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Monthly tips to improve the business and practice of members of The Society for the Advancement of Consulting, LLC - Issue #54: March, 2008

Monthly tips to improve the business and practice of members of the Society for Advancement of Consulting, LLC

Subordinates complain to the buyer about you

Cause: They are threatened by your approaches and suggestions. Resolution: Try to maximize their buy-in as you go along, but understand that change will always discomfit some people.

Cause: They misinterpret or mistrust the project objectives. Resolution: Have the buyer formally announce-in person and in writing-the goals and the expected outcomes.

Cause: You make a gaffe, violating culture or local operating procedures. Resolution: Publicly apologize, explain your intent was food but implementation wrong, and get back on track.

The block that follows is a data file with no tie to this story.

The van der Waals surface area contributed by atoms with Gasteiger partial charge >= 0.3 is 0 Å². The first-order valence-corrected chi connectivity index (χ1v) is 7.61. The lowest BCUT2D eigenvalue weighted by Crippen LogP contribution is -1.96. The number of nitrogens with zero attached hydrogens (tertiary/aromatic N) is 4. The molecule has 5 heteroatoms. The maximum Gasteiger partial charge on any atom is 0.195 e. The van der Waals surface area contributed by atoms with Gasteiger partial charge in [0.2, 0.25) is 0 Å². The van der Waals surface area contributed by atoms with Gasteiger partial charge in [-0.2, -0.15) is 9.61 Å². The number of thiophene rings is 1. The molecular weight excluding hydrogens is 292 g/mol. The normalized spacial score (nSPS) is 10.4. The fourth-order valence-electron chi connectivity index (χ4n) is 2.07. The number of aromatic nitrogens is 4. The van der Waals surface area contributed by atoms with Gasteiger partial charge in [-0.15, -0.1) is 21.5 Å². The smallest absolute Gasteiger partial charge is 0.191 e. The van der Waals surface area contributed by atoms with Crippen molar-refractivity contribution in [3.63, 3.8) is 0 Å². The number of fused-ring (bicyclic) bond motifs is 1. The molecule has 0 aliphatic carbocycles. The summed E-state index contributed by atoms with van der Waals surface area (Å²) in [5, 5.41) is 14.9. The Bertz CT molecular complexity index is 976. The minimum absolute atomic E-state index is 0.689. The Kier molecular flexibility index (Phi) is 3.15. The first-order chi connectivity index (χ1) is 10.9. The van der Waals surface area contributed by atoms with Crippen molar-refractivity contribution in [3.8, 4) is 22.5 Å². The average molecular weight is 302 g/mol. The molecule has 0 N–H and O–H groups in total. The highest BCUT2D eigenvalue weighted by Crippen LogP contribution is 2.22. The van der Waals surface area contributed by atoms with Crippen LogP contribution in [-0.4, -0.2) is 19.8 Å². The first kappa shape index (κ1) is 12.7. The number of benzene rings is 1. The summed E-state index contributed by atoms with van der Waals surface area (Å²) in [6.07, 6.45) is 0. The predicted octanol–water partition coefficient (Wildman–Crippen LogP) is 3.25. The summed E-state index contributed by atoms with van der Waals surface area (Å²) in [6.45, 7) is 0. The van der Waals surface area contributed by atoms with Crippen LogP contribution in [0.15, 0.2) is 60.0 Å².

Cause: The HR person or other likely culprit is trying to derail a project which will make them look bad because they didn't do it first. Resolution: Explain to the buyer that this is par for the course, and first people who complain in such as way are those least likely to be useful after the completion of the work.

Cause: The buyer is over-soliciting feedback, and people are telling the buyer what the perceive the buyer wants to hear. Resolution: Tell the buyer that he or she is creating self-fulfilling prophecies, and that the captain doesn't solicit advice from the crew about a course change.

The preventive actions, of course, are establishing clarity with the buyer at the outset about what to expect (complaints) and how to deal with them (personally with you) and the need to be patient before talking to people about reactions. There is a world of difference in buyer reactions to a sudden complaint vs. the exact same complaint that you predicted would probably occur!

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